Like most museums, the mim adheres to four basic principles of conservation and restoration:

1. The aesthetic, historic and physical integrity of the object is respected.
2. The quality of the restoration is not determined by the known value of the article. Every item in our collection will receive careful treatment.
3. If the results of the potential treatment techniques are not reversible, then we avoid such techniques. Treatment must essentially always be reversible. New parts receive a "mim" stamp.
4. Each treatment is the subject of a written report with photographs showing the state of the object and the materials and techniques used in its treatment. During work on instruments of great documentary value, the restorer makes detailed technical drawings.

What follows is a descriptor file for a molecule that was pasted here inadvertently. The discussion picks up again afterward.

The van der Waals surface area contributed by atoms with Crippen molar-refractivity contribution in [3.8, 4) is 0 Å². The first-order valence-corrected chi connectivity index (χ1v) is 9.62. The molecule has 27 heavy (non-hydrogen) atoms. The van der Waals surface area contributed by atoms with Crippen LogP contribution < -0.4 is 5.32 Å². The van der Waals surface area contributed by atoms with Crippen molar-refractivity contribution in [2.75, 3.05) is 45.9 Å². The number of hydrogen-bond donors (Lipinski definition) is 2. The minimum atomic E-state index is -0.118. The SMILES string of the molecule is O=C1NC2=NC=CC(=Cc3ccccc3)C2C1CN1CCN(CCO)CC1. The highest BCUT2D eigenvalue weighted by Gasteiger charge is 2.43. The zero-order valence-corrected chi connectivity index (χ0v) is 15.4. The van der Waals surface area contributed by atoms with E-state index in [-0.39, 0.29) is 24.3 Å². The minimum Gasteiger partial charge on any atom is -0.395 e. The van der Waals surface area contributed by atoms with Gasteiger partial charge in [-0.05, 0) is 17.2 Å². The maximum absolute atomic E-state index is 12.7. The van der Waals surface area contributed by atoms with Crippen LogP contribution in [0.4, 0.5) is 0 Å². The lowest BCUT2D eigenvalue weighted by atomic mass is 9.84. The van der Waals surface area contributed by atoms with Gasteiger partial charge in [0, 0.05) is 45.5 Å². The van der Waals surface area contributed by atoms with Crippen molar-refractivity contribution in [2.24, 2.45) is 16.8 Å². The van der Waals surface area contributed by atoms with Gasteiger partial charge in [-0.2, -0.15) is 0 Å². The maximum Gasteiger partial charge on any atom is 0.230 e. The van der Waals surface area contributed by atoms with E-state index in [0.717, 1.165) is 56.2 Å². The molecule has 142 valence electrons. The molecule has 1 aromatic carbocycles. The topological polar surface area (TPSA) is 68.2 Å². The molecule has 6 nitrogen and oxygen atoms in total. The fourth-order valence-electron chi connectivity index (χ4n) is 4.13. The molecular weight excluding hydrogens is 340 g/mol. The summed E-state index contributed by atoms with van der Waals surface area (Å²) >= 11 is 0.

Copies of instruments often offer an excellent compromise between the optimal preservation of historic instruments and being able to listen to the sound they make. Creating a copy requires a very thorough study of the original instrument and thus offers the possibility of a much better understanding of old construction methods and playing techniques

Recommended reading

- Robert L. Barclay (ed.), The Care of Historic Musical Instruments, Canadian Conservation Institute, Museums & Galleries Commission and CIMCIM, Edinburgh, 1997;
- Mia Awouters, "Preservation and restoration of musical instruments", Cultural heritage in Flanders, 2000 / 4, p. 10.11